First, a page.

Monthly Archives: October 2009

The good news is here: We know when we’re opening!

This Saturday we went to see the progress in Tourteron. Although we were kept informed by Stepháne on a regular basis, we were not sure what to expect. In the end, even the three-and-a-half-hour drive does make us feel a bit helpless. It’s the same with any construction project: being there at least speeds the workmen.

Sanding Mess

Sanding Mess

When we arrived, the whole place was barricaded with hardboard. All the windows were closed and covered with black plastic. The larger ones were even covered with wooden panels. We couldn’t enter the house by the front door. We had to take the second door uphill. Entering bedroom 3, we stepped into one big, dirty cloud of grey dust. It instantly grabbed our throats. What happened here? Throughout the house the floor was covered with a 5 cm-thick layer of black crystal sand. OK, they have been sanding the wood. In the bare light coming through some holes in the roof and windows we could see the result. All of the wooden beams had become this beautiful light-brown, rough oak colour. Fantastic!
The second fantastic thing that happened was this: the water meter had been moved from the inside of the house to the outside. As strange as it sounds, the meter was originally installed in the middle of bedroom 3. That can be quite unhandy when you need to check something while people are renting. So Monsieur de l’Eau Official came, dug a hole, and placed the meter outside of the house. This resulted in a completely hidden water system. I love it!
The third thing I love about this update is the letters from the officials. The first letter  came from S.P.A.N.C.; it’s the official note telling us we have to wait another two weeks before we’ll know if we can install the new 4000-liter eco-friendly septic tank where we want it. Why does that make me happy? Because it means they have at least approved it! There’s another bureau involved who’ll have a final say, but this is a good start.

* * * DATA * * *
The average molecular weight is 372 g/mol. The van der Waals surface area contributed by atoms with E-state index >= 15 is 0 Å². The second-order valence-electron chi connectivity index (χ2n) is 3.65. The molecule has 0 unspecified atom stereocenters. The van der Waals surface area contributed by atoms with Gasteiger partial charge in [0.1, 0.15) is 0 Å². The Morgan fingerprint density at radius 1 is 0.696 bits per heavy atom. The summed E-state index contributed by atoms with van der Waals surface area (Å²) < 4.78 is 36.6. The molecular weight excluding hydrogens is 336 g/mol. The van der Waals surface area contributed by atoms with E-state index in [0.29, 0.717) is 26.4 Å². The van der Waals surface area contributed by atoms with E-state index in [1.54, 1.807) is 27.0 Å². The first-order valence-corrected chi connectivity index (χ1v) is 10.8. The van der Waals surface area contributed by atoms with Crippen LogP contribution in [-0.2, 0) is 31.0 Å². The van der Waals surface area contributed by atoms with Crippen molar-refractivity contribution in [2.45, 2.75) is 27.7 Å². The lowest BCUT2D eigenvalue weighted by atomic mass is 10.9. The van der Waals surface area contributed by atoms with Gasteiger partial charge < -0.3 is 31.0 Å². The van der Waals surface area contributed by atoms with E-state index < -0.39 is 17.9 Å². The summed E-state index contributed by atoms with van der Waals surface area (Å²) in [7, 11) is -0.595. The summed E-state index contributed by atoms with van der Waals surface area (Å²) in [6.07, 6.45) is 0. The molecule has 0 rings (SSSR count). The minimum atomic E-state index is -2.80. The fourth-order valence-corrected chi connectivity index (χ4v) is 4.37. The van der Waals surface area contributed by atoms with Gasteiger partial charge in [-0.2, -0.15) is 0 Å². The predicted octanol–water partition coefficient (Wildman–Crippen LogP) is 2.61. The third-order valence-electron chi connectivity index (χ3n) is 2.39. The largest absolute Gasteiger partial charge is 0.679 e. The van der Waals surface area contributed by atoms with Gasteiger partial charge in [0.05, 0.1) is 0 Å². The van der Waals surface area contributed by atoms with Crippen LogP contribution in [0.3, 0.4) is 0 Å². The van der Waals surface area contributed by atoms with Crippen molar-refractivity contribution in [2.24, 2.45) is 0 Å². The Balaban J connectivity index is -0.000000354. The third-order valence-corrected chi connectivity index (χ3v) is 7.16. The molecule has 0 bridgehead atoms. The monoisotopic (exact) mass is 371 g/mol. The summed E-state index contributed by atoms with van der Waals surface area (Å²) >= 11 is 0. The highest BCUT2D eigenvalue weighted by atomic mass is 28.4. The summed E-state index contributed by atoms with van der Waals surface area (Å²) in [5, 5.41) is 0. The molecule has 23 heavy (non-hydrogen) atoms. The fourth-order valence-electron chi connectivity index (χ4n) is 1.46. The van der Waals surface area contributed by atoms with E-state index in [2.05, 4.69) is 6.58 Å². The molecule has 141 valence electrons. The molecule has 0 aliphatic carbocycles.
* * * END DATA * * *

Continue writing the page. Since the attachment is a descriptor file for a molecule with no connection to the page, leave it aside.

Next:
The second letter has not arrived yet. Why does that make me happy? It means we have to wait one more week. No news here means the complete building permit has been approved and we can start on the roofs and windows in one week.

Our plan is to open for rental guests the third week of March. Saturday March 20 will be the first time somebody can rent the first Super Gîte. That’s right before the Easter holidays.

In the next weeks we’ll have a reservation module online at the official supergites.com site, but any early birds who really can’t wait should contact us here: marco AT artmiks . nl . Because we would appreciate the risk you’d take by making a reservation on a project that isn’t even finished, we’ll have a very nice proposal waiting for you.

And you probably wonder what rent costs at the mill. A full week’s stay–Saturday 14.00 hours to Saturday 10.00 hours–will be 1200 euro in high season and 800 euro in low season. This includes double fireplace, four bedrooms each with its own bathroom, a 90-square meter living room, designer kitchen, and a warm welcome. It does not include electricity, wood for the fireplace, or cleaning. So, who’ll be our first guests?

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10 Things French you instantly like (with recipes)

Here are 10 ‘sweet’ recipes from the famous French kitchen. I consider myself a ‘chef’, although I only cook when we have guests. Call me lazy, but it’s true! These 10 recipes represent some of the easiest ways to impress your guests. They are simple and fast and – with one exception– sweet. The recipes have been picked randomly; I hope they are all as good when you make them as I have written here! 😛